By Jane Elliott
Health reporter, BBC News
The book follows a fictional family dealing with cancer
How do you tell your young child that you, or your partner, has breast cancer?
Do you tell them about the disease, or just pretend that everything is alright?
That was the agonising dilemma facing consultant child psychiatrist Gillian Forrest when she was diagnosed with the disease in her early forties.
Despite her training, nothing had prepared Gillian about to how to talk to her young children, then aged five and seven.
"I was in a great state of anxiety about the children, how to tell them and what to say," she said.
"In the end I just told them that I had a bad lump that had to be taken out.
"Nobody asked if I had any problems with explaining what was happening to my children - everything was focused on my condition."
Dr Forrest, now 61, said her children had coped well thanks to an excellent support network but that nearly two decades later the trauma was still fresh in their minds.
"They still remember to this day their anxiety when I was in hospital. For them that was the most difficult time," she said.
"I found it difficult to talk to them at the time. I think when you are first diagnosed with a life-limiting illness you are just overwhelmed with anxiety - about yourself and the future. And for me the anxiety about the children was paramount.
"I needed surgery, chemotherapy and radiotherapy. I went through the whole gammet of treatment and am delighted to say it was all successful, but I did find it a difficult time and I felt there was something lacking for parents, like me, with life threatening illness."
Gillian and illustrator Sarah Garson have produced a book, 'Mummy's Lump', they hope will help others break bad news to their children.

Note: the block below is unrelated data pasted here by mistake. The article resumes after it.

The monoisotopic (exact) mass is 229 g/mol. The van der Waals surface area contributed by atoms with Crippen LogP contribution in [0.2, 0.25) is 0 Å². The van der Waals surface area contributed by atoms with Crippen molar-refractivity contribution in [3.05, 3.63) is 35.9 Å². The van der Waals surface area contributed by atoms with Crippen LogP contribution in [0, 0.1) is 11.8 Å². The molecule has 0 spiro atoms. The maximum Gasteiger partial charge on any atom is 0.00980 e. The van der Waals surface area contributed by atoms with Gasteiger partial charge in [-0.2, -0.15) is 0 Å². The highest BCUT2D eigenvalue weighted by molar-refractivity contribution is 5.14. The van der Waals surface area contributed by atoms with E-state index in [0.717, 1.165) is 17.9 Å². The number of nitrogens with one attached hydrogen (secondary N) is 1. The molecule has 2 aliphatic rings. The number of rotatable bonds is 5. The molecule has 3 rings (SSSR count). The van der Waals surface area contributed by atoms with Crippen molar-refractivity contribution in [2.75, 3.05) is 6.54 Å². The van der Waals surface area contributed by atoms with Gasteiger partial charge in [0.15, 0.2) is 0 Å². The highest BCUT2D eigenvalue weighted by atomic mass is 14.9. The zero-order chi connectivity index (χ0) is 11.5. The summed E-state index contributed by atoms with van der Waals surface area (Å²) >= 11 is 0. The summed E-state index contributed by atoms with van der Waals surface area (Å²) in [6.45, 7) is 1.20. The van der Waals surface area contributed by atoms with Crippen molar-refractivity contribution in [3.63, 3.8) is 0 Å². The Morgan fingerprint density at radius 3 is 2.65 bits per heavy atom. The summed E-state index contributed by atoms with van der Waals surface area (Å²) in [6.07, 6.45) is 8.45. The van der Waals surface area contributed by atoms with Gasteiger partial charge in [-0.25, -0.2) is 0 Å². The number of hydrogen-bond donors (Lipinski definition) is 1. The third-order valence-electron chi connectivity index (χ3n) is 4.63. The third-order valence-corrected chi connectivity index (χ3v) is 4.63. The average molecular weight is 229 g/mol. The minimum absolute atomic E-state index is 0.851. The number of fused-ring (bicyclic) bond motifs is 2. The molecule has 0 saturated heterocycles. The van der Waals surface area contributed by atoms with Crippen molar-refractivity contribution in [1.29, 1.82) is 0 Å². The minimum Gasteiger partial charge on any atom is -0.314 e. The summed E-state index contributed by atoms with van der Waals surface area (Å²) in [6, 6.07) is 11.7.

The book, the first of its kind in the UK, is aimed particulary at helping children under six whose mothers have been diagnosed with breast cancer.
It has been launched by the charity Breast Cancer Care, which is issuing it free through its website and helpline.
Their book follows the lives of Jack and Elly as they learn of their mother's diagnosis and treatment for breast cancer, looking not only the diagnosis, but the practicalities of their mum's hospitalisation, such as who will do the washing.
Ilustrations show the children visiting their mother in hospital, running riot while their father does the housework, and playing with the bandana their mother wears to cover her hair loss caused by her treatment.
Dr Forrest's sons were young when she was diagnosed with cancer
Before writing the book, Dr Forrest, a senior research fellow at Oxford University, carried out a research project with more than 30 mothers with early breast cancer and their families to find out more about the children's needs during their mother's initial treatment for breast cancer.
She found that even the youngest children had a much greater awareness of cancer than their parents realised, regardless of what they had been told.
"Children are exposed to enormous amounts of information about breast cancer in ways we don't really appreciate," she said.
"Many of them have had grandparents and friends' parents that have had cancer.
"While they knew the word cancer, they were too young to pick up that breast cancer had a different prognosis to other types of cancer, but they were aware that cancer was a bad thing and were confused about it."
Antonia Dean, clinical nurse specialist for the Breast Cancer Care helpline, said the book would be filling an obvious gap.
"I think the book is absolutely great. Obviously working for the helpline we hear from people struggling to know how to explain breast cancer to their children," she said.
"What is nice about it is that it has lovely pictures so it is very accessible for young children, but it also has a very strong narrative.
"It goes through some of the things a woman might go through such as diagnosis, but deals with it in a very reassuring way.
"It looks at things such as 'who is going to pick them up from school?', the things that are very real to children, but not necessarily the things that adults might first think of."
Alison Raven, who also works for Breast Cancer Care, said the book was a real asset.
"Gillian's research, coupled with her own experience of breast cancer, meant that the book had a real strength, directly addressing the issues that families in this situation can face," she said.
"By following Jack and Elly's mum through the various stages of her experience, parents can refer back to the book as mum's treatment progresses."